BOSTON -- This was not the Boston Bruins team that has been inhabiting TD Garden for the past couple of months, a team that picked itself up at the All-Star break and became a dynamo. This was not the smart, competent, defensively stingy team that watchers have come to expect. This was a team that was slow and sloppy, that mismanaged the puck, that allowed breakaways to an opponent that loves to take advantage of them.
And so it wasn't a surprise that the Bruins lost Thursday at TD Garden, 4-1 at the hands of the Toronto Maple Leafs, a team that the Bruins have bested in each of their past two matchups in the Stanley Cup Playoffs, including an epic seven-game series last season.
It was what they earned, and now they find themselves trailing in the best-of-7 series with Game 2 at TD Garden on Saturday (8 p.m. ET; NBC, CBC, TVAS).
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"I think maybe we thought it was going to be a little bit easier than it was out there," forward Brad Marchand said. "We were trying to play too much of a controlled style, where that's not really our game. So we've just got to play a little faster."
This is a Maple Leafs team that forces mistakes using its speed, a team that can put opponents off their game. The Bruins had managed it in the regular season, winning three of four games, and had managed it well enough in the past.
But they didn't Thursday.
Perhaps that was a matter of taking Toronto too lightly, as Marchand mentioned. Perhaps the Bruins, given their past success against the Maple Leafs and the way they steamrolled through the second half of the season, thought that a spot in the Eastern Conference Second Round was their birthright.
If they did, they should no longer think that way. They can no longer think that way.
"I don't think they took us off our game; I just don't think we played our game," Marchand said. "We weren't playing the right way the whole way through, weren't taking care of pucks the way we normally do and the way we can. That's what they thrive on."
The Bruins were able to take the lead, with Patrice Bergeron scoring on the power play at 9:31 of the first period, but it quickly went downhill from there. Mitchell Marner scored the first of his two goals at 16:44 of the first, cleaning up a rebound. His second came on a shorthanded penalty shot at 2:47 of the second.
Video: TOR@BOS, Gm1: Marchand sets up Bergeron for PPG
William Nylander then made it a two-goal advantage at 18:25 on one of the numerous breakaways the Bruins allowed, especially as the game wore on.
As Bruins coach Bruce Cassidy put it, "We've been exposed by them on those breakaways, and you give up two, three in a row that period, so shame on us."
It wasn't their only issue.
"Obviously a lot of stuff we didn't do tonight," Bergeron said. "It was nothing we didn't expect, I guess. They're a team that works hard and gets their chances by putting the puck on net and converging. I think we didn't take care of the blue lines, that's where we got caught many times, and against a team like them, they're going to capitalize and get some momentum out of it."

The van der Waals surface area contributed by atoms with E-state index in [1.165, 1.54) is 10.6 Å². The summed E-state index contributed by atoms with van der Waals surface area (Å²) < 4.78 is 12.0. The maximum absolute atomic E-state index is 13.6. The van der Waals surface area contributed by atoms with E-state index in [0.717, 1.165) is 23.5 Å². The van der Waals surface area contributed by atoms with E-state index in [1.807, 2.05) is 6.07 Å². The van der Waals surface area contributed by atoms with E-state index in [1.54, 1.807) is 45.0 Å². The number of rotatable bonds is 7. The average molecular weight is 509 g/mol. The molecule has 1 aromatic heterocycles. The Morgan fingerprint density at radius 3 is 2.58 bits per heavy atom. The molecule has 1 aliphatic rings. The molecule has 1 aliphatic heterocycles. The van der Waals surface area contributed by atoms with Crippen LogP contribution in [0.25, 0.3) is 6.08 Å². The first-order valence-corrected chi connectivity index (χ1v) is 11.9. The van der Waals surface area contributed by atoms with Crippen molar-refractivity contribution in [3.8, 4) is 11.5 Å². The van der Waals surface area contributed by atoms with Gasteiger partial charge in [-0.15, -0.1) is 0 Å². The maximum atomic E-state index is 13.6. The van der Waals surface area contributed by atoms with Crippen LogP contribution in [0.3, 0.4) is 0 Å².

Cassidy suggested some of the problems came from having relatively young defensemen, with Brandon Carlo and Connor Clifton each playing in his first Stanley Cup Playoff game. But Charlie McAvoy had played in 18, and Matt Grzelcyk had played in 11, and just as many issues were coming from Zdeno Chara -- veteran of 159 NHL playoff games heading into Thursday -- as the young players.
"Other guys tried to force it a little bit," Cassidy said. "Maybe turn down some opportunities to make an easier play, especially in the offensive end of it, offensive blue line, opportunity on the 2-on-1 we had with [Grzelcyk]. Next thing you know, it's in our net, so some of that hopefully they've learned that you have to make a quicker decision with it. … They've got a fast team, so that shouldn't be a surprise.
"Clearly on us to get that message across better Saturday."
Video: TOR@BOS, Gm1: Marner pots second goal on penalty shot
The message has to be to take care of the puck better, to force the Maple Leafs to skate and to defend.
"Our puck management issues today cost us in a lot of different areas in the game, and whether it was us or them or a combination of both -- you can dissect it any way you want -- it really had an effect on giving them a lot of energy both with their legs and physicality," Cassidy said. "We just have to be better in that area."
The Bruins will take a hard look at their play on Friday, ahead of Game 2. They will try to address their areas of vulnerability, their areas of concern, whether that will necessitate a shuffling of the personnel, or simply a revision of their expectations.
Because there should be no surprises. No taking anyone lightly.
Now it's up to the Bruins to clean up their act, to manage the puck better, to eliminate the mistakes and sloppy play, to be what they have been over the past three months -- one of the best teams in the NHL.
"You know they're going to come out hard and they pressured us," Marchand said. "Maybe we weren't ready for that kind of pressure, but they were just better than we were. They played their game better than we played our game. You can't do that come playoffs and expect to win."